|STEM Toys That Promote Computational Thinking|
|Written by Mark Coster|
|Friday, 30 October 2020|
Playing with toys and games isn’t just for little kids. There are so many great STEM toys out there that are not only fun but also help kids to develop their computational skills. So whether you’re looking for something for yourself, your child, or a friend, here are some fun and computationally themed ideas for all ages.
With one exception all the items included in this article are available from Amazon. If you follow the links in the right hand panel we may earn from qualifying purchases.
Toddlers and Pre-Schoolers
Code-A-Pillar (3+ years)
Just in case you think that computational thinking is only for older kids, let’s start with a toy for toddlers, aged 3+ years Code-a-Pillar is a toy from Fisher-Price that does a surprisingly good job of introducing ideas of sequencing and logic.
You control the code-a-pillar by connecting its segments in the order you want. When you press the go button, it follows the instructions in order. It’s a straightforward but fun way to introduce young kids to coding. There are a couple of targets in the box so you can set challenges for your kids to solve. You just need to make sure you have a solid floor to play on, code-a-pillar struggles with carpets.
Tangiplay (4+ years)
Tangiplay is a pretty neat toy that’s ideal for a family to try out. The pack comes with 12 different robots, each with their own function. These robots interact with an app through a tablet device. You then use the robots to solve the 120 adaptive puzzles.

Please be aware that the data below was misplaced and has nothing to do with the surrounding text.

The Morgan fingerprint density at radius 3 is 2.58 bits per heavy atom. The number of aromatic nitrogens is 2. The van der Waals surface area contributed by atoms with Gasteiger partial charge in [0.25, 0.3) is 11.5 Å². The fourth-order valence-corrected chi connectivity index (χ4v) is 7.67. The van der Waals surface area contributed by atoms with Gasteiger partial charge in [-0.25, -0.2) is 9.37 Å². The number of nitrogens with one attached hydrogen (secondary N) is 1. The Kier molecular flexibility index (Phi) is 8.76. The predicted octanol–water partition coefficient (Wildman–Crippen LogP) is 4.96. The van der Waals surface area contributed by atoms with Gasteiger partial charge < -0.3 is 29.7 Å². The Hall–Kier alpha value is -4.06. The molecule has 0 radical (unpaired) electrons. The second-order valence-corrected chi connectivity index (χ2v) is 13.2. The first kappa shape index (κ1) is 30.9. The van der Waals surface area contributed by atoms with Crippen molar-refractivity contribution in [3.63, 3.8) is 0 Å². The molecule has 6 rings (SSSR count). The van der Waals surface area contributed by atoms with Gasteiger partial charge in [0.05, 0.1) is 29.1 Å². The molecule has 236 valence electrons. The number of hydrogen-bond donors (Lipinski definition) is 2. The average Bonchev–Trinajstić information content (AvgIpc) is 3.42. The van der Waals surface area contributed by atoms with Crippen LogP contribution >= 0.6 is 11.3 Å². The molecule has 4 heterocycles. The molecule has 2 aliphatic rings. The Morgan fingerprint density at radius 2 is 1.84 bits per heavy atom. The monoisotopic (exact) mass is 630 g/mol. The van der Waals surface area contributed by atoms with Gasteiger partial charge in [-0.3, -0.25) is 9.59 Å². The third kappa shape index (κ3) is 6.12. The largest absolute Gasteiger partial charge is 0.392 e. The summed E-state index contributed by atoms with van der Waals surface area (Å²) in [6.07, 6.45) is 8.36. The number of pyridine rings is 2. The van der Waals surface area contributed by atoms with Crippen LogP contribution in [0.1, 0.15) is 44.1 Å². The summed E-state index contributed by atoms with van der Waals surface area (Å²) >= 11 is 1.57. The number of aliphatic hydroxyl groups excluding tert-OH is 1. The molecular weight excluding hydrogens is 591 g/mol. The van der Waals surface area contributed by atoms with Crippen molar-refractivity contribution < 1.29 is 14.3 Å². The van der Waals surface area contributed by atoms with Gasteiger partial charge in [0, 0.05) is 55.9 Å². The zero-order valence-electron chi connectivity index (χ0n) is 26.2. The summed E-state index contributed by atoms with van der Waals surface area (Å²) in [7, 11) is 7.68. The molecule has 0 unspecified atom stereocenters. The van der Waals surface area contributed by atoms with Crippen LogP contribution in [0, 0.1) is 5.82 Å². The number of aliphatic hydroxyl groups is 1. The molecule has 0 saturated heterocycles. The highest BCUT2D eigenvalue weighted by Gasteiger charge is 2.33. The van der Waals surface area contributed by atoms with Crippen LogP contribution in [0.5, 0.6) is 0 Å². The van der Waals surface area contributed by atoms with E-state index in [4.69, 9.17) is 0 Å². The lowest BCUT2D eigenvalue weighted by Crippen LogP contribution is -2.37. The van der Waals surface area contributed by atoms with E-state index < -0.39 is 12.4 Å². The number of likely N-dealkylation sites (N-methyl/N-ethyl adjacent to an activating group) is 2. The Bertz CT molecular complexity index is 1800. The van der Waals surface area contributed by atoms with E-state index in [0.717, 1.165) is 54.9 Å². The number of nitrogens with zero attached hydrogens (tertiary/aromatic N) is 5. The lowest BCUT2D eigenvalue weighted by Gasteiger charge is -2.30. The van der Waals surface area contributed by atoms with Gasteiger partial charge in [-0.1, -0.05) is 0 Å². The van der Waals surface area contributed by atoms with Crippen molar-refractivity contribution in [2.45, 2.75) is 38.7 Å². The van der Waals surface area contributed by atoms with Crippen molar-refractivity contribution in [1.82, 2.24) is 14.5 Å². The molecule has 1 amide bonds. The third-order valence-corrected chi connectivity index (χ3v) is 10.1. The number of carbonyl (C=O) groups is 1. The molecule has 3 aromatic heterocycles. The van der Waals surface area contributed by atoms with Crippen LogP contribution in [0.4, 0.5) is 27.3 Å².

The app is really well designed, and it’s fun for kids and adults of all ages. You can adapt the difficulty depending on the age of the player, which is what makes this such a great family toy. The game is all about building railways to get your passengers to their destinations. It’s an intuitive game that offers a real challenge. The only downside is that you do need an iOS device to use them. However, Android support is in the works!
BitsBox (6+ years)
If you’re looking for a regular stream of coding-related activities, then BitsBox is a fantastic subscription box service you can try. You can get STEM subscription boxes for so many different STEM-related themes now, it’s pretty cool really. I know that I would have loved to have access to these as a kid. To be honest. If a box of coding projects turned up at my door today, I’d probably be pretty delighted too.
With BitsBox, you get a coding project to complete each month. There is the lite option which is just the project, and on the other end, you also get a cool toy to build that will use your code in some way.
Turing Tumble (8+ years)
If you want to get back to basics and really understand how a computer works, then you really can’t do any better than Turing Tumble. I Programmer originally reported on this remarkable device that lets you build a mechanical computer powered by marbles to solve logic puzzles back in 2017 when its creators, college professor Paul Boswell and his wife Alyssa Boswell launched a Kickstarter.